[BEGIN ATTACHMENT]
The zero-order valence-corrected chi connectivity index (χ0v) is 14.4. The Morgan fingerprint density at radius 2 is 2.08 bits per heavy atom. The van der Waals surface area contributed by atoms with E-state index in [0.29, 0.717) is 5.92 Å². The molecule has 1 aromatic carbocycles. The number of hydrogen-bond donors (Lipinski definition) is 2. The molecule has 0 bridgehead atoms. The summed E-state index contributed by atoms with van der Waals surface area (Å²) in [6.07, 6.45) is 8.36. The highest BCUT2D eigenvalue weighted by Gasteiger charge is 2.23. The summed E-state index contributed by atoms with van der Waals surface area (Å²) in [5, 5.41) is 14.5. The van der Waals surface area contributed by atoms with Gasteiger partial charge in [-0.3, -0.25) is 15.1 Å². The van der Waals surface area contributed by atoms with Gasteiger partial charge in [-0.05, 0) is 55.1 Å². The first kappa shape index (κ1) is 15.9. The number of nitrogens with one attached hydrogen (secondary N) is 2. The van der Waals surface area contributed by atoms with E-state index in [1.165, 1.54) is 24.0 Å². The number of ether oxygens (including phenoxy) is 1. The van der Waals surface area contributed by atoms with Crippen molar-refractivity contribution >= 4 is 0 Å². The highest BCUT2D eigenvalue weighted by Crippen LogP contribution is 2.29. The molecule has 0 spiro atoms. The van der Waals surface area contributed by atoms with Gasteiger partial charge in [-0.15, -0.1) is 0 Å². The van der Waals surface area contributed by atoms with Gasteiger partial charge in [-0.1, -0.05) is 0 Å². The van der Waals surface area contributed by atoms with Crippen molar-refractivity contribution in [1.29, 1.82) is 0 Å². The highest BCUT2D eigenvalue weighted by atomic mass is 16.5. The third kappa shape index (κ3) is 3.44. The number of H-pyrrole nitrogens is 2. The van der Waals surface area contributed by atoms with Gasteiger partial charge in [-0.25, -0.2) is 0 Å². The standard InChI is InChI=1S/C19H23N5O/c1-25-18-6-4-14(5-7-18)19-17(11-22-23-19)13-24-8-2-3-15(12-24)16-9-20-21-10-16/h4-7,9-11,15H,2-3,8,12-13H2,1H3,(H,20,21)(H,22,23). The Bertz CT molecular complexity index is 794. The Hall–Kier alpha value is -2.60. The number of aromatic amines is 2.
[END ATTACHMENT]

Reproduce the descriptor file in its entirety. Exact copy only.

The zero-order valence-corrected chi connectivity index (χ0v) is 14.4. The Morgan fingerprint density at radius 2 is 2.08 bits per heavy atom. The van der Waals surface area contributed by atoms with E-state index in [0.29, 0.717) is 5.92 Å². The molecule has 1 aromatic carbocycles. The number of hydrogen-bond donors (Lipinski definition) is 2. The molecule has 0 bridgehead atoms. The summed E-state index contributed by atoms with van der Waals surface area (Å²) in [6.07, 6.45) is 8.36. The highest BCUT2D eigenvalue weighted by Gasteiger charge is 2.23. The summed E-state index contributed by atoms with van der Waals surface area (Å²) in [5, 5.41) is 14.5. The van der Waals surface area contributed by atoms with Gasteiger partial charge in [-0.3, -0.25) is 15.1 Å². The van der Waals surface area contributed by atoms with Gasteiger partial charge in [-0.05, 0) is 55.1 Å². The first kappa shape index (κ1) is 15.9. The number of nitrogens with one attached hydrogen (secondary N) is 2. The van der Waals surface area contributed by atoms with E-state index in [1.165, 1.54) is 24.0 Å². The number of ether oxygens (including phenoxy) is 1. The van der Waals surface area contributed by atoms with Crippen molar-refractivity contribution >= 4 is 0 Å². The highest BCUT2D eigenvalue weighted by Crippen LogP contribution is 2.29. The molecule has 0 spiro atoms. The van der Waals surface area contributed by atoms with Gasteiger partial charge in [-0.15, -0.1) is 0 Å². The van der Waals surface area contributed by atoms with Gasteiger partial charge in [-0.1, -0.05) is 0 Å². The van der Waals surface area contributed by atoms with Crippen molar-refractivity contribution in [1.29, 1.82) is 0 Å². The highest BCUT2D eigenvalue weighted by atomic mass is 16.5. The third kappa shape index (κ3) is 3.44. The number of H-pyrrole nitrogens is 2. The van der Waals surface area contributed by atoms with Gasteiger partial charge in [-0.25, -0.2) is 0 Å². The standard InChI is InChI=1S/C19H23N5O/c1-25-18-6-4-14(5-7-18)19-17(11-22-23-19)13-24-8-2-3-15(12-24)16-9-20-21-10-16/h4-7,9-11,15H,2-3,8,12-13H2,1H3,(H,20,21)(H,22,23). The Bertz CT molecular complexity index is 794. The Hall–Kier alpha value is -2.60. The number of aromatic amines is 2.